A couple of the fetishes on my FetLife fetish list are things like consent, yes means yes and only yes means yes. These are big deals to me. In fact, they’re probably my only dealbreaker fetishes. I suppose that makes consent the only true fetish I’ve got. It is the one thing I absolutely must have in order to play with someone.

Because of this consent fetish, there may be a long time between expressing interest in someone and actually playing with them. Before I can do anything, I have to feel comfortable that the consent that’s given is fully informed and enthusiastic. That means talking about what consent means to us, talking about what exactly we do and do not want to do, talking about values, desires, expectations, demands. It means making sure that consent is not just an absence of “no,” but the enthusiastic presence of “yes.”

This can make things complicated. It means I won’t play with anyone who can’t or won’t have an open, direct conversation about what they want and need. It means that if someone prefers to communicate in hints and flirtations to the exclusion of directness, we’re not going to be able to do anything together.

Consent, to me, is so much more than negotiating and honoring safewords. It’s about getting to a point where I trust the negotiations are free from coercion. It’s about trusting that if consent changes or is revoked in the midst of a scene, that such will be communicated.

I see a world around me in which consent is not valued. Some people are socialized to accept that things are taken from them and others are socialized to take. Some are told to never say “No” and others are told to never take “no” for an answer. Women are often expected to, among other things, rebuff sexual advances even if they welcome them, and to welcome them even if they do not want them. We’re surrounded by a million cultural forces telling us what we should do, bending our will. Because of this, consent is a goal to reach under quite strained circumstances. If I’m going to tie you up, spank you, set you on fire, fuck you or engage in any other such delights, I need to know that the “Yes” I get from you is a yes that you mean, not one that you have given under duress, or because you’re expected to, or because you just figure you oughta. That’s what I mean by “Only yes means yes.”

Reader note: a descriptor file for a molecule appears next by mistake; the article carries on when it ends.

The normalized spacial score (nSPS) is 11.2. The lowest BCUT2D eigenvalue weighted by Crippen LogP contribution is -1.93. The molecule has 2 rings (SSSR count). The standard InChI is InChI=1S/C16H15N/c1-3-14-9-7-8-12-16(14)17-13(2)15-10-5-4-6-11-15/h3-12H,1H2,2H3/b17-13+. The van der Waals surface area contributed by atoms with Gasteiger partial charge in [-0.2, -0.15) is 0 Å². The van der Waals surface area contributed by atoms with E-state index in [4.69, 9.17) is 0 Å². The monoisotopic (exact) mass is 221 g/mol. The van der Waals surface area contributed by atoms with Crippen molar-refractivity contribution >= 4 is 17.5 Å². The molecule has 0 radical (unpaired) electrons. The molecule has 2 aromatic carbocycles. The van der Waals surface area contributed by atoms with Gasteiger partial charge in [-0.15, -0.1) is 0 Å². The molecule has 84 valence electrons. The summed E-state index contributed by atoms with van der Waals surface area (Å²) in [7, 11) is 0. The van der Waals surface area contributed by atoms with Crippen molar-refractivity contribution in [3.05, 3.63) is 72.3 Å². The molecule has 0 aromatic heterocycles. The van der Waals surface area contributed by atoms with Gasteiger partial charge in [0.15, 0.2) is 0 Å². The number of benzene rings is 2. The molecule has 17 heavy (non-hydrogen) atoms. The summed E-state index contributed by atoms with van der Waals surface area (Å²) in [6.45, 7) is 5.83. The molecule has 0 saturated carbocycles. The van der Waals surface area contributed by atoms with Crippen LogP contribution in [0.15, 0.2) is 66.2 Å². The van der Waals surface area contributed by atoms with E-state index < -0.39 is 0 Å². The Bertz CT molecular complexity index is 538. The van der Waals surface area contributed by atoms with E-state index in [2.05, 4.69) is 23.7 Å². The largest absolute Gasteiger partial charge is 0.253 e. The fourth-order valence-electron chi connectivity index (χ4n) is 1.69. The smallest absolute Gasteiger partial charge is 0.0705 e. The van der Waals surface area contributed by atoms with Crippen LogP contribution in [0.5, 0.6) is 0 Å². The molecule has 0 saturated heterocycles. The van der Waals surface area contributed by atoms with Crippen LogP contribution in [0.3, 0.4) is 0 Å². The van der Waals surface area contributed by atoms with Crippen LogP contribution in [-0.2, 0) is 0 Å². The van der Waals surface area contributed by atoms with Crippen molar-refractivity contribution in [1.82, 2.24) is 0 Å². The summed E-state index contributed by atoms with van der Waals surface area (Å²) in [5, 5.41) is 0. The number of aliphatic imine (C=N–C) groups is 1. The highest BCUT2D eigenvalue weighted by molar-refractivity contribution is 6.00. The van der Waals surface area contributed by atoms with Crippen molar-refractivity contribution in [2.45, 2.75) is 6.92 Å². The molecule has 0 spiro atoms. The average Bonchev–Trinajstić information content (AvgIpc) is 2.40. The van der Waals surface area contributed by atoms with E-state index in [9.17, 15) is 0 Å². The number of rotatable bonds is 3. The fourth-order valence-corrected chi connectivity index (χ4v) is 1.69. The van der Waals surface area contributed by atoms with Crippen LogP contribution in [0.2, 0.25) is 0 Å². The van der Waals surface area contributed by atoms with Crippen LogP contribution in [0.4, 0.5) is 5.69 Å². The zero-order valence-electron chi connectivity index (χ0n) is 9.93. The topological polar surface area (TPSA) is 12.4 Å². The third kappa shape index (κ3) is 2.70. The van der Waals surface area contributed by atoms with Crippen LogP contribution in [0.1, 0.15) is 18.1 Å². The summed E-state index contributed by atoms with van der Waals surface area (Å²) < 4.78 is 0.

It often feels to me that, despite all the focus kinksters put on consent and negotiation, there’s very little addressing how to do those things without coercion. Kinky settings can often lead to an expectation of availability. Just look at how many submissive women have to say things like “I’m a submissive, not your submissive.” There’s an expectation amongst enough folks that if you’re at a party, at a munch, on FetLife, open about being kinky, that you’re fair game because, hey, you can always say “No,” right? None of that takes into account social pressures, the conditioning that some people have to say “Yes,” the subtle ways that people can be coerced, or the effects of an expectation of availability. That’s why I like “only yes means yes” as a starting point. It’s not enough that someone can say no, that they can reject advances, that they can use their safeword if they need to. A panic button isn’t enough for me to call a situation consensual.

So I may go slow. I’ll likely ask very specific questions. I’ll assume that if we come to a consensual arrangement, that the consent is specific to that time, that place and those specified activities. Instead of saying “If you’re not comfortable tell me, and we’ll stop,” I’ll say something like “Are you comfortable with insert specific thing?” and I’ll stop unless I get a clearly affirmative answer.

Some folks think that asking for permission isn’t sexy. I think that it’s what makes what comes next sexy. You know how many times I’ve asked “Can I kiss you?” I’ve not yet had anyone who didn’t appreciate being asked. You think it’s not sexy to get a bottom’s permission before each new thing? You whisper in someone’s ear “I want to do X to you. Do you want that?” and have them repeat back to you what they want you to do and then tell me that’s not hot.